Skip to comments.Super Bowl 2012 final: Giants 21, Patriots 17
Posted on 02/05/2012 7:22:13 PM PST by SeekAndFind
INDIANAPOLIS -- On one last Hail Mary try, Tom Brady heaved it up for his two star tight ends in the end zone. Neither Rob Gronkowski or Aaron Hernandez, who both got a hand in the play, could come down with it.
The New York Giants beat the New England Patriots 21-17 in Super Bowl XLVI, the second time the Giants beat the Patriots in the last four years in the NFL's title game.
Giants RB Ahmad Bradshaw scored the go-ahead touchdown with 0:57 left in the game.
(Excerpt) Read more at boston.com ...
I have NEVER seen that kind of incomplete pass called intentionaL GROUNDING.
I was not going to watch it but discovered 3 players from my Alma Mater (Troy University) were starting for the Giants. Osi who always says “University of Troy”, the kicker, Tynes and kickoff returner, Jerrel Jernigan. Jernigan looked so good, I wish they would let him return punts too.
Newt called it for the Giants yesterday. Now hopefully he can call it for his campaign.
Headline-’Newt Wins in the Fourth Quarter!’
Like the Calvin Johnson "possession" controversy from last year, I think the NFL has too many pointy-heads making up the rules.
The very next week after the Calvin Johnson thing, I watched a highlight reel of a receiver making an almost-identical catch in the end zone. But, he lost control of the ball after he crossed the plane of the sideline, and it was ruled a touchdown.
Throwing throwing the ball out of bounds without a receiver in the area is illegal, and is called when it happens (though NFL quarterbacks are usually smart enough to throw it close enough to a receiver that it's not going to be called very often).
There is no way an official could know, unless he was psychic. Or maybe he was thinking “gotta be on the lookout for a safety” and then screwed up because of the Superbowl jitters. Or....Las Vegas?
As John Madden once famously said, “You have to remember, there are three teams on the field."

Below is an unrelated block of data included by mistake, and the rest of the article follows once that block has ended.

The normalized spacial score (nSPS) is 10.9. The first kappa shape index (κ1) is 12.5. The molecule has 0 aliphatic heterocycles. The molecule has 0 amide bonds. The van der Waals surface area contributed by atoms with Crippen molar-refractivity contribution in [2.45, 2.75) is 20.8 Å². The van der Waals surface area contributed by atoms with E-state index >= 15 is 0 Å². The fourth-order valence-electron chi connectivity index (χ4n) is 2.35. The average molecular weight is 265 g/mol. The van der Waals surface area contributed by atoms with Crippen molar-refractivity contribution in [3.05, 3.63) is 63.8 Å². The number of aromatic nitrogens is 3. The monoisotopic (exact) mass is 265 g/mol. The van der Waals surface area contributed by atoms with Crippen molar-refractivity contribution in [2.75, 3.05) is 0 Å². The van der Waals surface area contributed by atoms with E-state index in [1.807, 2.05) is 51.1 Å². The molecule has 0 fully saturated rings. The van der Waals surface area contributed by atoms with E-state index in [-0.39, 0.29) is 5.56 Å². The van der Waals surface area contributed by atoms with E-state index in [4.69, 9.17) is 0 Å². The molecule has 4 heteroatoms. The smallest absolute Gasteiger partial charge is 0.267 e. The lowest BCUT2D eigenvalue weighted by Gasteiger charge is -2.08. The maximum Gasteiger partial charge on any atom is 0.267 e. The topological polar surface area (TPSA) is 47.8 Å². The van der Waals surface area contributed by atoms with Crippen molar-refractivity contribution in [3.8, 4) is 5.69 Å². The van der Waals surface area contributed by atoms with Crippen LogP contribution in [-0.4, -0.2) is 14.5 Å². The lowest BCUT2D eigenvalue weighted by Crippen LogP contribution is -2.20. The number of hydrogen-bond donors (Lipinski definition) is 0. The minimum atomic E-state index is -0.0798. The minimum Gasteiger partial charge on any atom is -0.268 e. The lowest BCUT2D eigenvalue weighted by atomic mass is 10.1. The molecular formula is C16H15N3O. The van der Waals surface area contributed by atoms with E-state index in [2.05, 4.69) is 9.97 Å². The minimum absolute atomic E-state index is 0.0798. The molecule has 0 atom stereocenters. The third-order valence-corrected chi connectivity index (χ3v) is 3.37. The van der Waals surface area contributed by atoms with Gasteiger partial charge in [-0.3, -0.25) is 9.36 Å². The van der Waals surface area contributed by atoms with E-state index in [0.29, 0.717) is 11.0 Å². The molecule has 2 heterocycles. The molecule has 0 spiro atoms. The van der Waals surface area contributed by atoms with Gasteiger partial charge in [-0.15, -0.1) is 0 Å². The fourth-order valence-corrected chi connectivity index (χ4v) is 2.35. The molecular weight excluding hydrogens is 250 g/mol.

I have never seen that called either but after it was explained, it was a correct call. I also noticed the players picked up on it immediately and began making “safety” symbols with their hands.
Outside the tackle box, throws can be to nowhere. But inside the tackle box AND under heavy pressure, the call was easy.
Lots and lots of judgments involved - but Brady made this easy. It was grounding ... and it was a bad one.
Oh, and I made a bet when the Giants were 7-7 that they'd win the Superbowl with said brother in law. I could see a change in their attitude. WooHoo! Now he has to give me his intended Obama contribution!
Sure, without a receiver in the area, but when they make that throw “with a receiver in the area”, it’s 10 feet over everybody’s heads. Ain’t nobody catching that, not even Wilt Chamberlain. The intent is obvious.
It doesn't matter why there was no receiver in sight. There wasn't one - and Brady was inside the tackle box - and he was under pressure.
Who's to say it would have altered outcome anyway? Psychic refs? he he he
It's the correct call unlike the interference call they didn't make later in the game. Chris Collinsworth tried to chock it up to seeing the play in "real time" vs. reply. Anyone who can't make that call in real time shouldn't be reffing in the NFL.
Intentional Grounding of Forward Pass
Intentional grounding of a forward pass is a foul: loss of down and 10 yards from previous spot if passer is in the field of play or loss of down at the spot of the foul if it occurs more than 10 yards behind the line or safety if passer is in his own end zone when ball is released.